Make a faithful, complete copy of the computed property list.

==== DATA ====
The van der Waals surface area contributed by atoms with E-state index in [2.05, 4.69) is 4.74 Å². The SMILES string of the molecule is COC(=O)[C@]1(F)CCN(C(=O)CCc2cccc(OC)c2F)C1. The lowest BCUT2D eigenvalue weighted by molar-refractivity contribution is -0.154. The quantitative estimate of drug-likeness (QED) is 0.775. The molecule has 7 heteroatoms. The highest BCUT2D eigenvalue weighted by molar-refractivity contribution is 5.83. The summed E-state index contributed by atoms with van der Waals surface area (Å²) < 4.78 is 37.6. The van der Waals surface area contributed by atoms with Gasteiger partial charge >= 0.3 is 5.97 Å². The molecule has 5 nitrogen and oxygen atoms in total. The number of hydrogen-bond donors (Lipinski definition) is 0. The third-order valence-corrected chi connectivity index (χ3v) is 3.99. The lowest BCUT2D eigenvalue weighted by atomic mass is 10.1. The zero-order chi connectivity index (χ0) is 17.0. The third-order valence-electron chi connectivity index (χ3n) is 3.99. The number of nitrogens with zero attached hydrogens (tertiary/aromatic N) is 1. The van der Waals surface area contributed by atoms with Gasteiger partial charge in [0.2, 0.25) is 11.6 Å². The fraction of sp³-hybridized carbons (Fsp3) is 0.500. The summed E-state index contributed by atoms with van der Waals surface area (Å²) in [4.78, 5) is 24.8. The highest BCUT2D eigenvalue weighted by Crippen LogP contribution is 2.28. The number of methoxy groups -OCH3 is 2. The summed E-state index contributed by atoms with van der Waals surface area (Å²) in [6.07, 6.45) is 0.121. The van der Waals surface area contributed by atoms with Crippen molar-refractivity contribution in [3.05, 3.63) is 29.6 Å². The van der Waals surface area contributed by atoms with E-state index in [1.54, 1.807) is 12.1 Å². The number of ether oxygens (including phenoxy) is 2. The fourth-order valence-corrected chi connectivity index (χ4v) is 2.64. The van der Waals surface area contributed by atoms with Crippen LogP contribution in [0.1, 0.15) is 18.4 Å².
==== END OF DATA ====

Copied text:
The van der Waals surface area contributed by atoms with E-state index in [2.05, 4.69) is 4.74 Å². The SMILES string of the molecule is COC(=O)[C@]1(F)CCN(C(=O)CCc2cccc(OC)c2F)C1. The lowest BCUT2D eigenvalue weighted by molar-refractivity contribution is -0.154. The quantitative estimate of drug-likeness (QED) is 0.775. The molecule has 7 heteroatoms. The highest BCUT2D eigenvalue weighted by molar-refractivity contribution is 5.83. The summed E-state index contributed by atoms with van der Waals surface area (Å²) < 4.78 is 37.6. The van der Waals surface area contributed by atoms with Gasteiger partial charge >= 0.3 is 5.97 Å². The molecule has 5 nitrogen and oxygen atoms in total. The number of hydrogen-bond donors (Lipinski definition) is 0. The third-order valence-corrected chi connectivity index (χ3v) is 3.99. The lowest BCUT2D eigenvalue weighted by atomic mass is 10.1. The zero-order chi connectivity index (χ0) is 17.0. The third-order valence-electron chi connectivity index (χ3n) is 3.99. The number of nitrogens with zero attached hydrogens (tertiary/aromatic N) is 1. The van der Waals surface area contributed by atoms with Gasteiger partial charge in [0.2, 0.25) is 11.6 Å². The fraction of sp³-hybridized carbons (Fsp3) is 0.500. The summed E-state index contributed by atoms with van der Waals surface area (Å²) in [4.78, 5) is 24.8. The highest BCUT2D eigenvalue weighted by Crippen LogP contribution is 2.28. The number of methoxy groups -OCH3 is 2. The summed E-state index contributed by atoms with van der Waals surface area (Å²) in [6.07, 6.45) is 0.121. The van der Waals surface area contributed by atoms with Crippen molar-refractivity contribution in [3.05, 3.63) is 29.6 Å². The van der Waals surface area contributed by atoms with E-state index in [1.54, 1.807) is 12.1 Å². The number of ether oxygens (including phenoxy) is 2. The fourth-order valence-corrected chi connectivity index (χ4v) is 2.64. The van der Waals surface area contributed by atoms with Crippen LogP contribution in [0.1, 0.15) is 18.4 Å².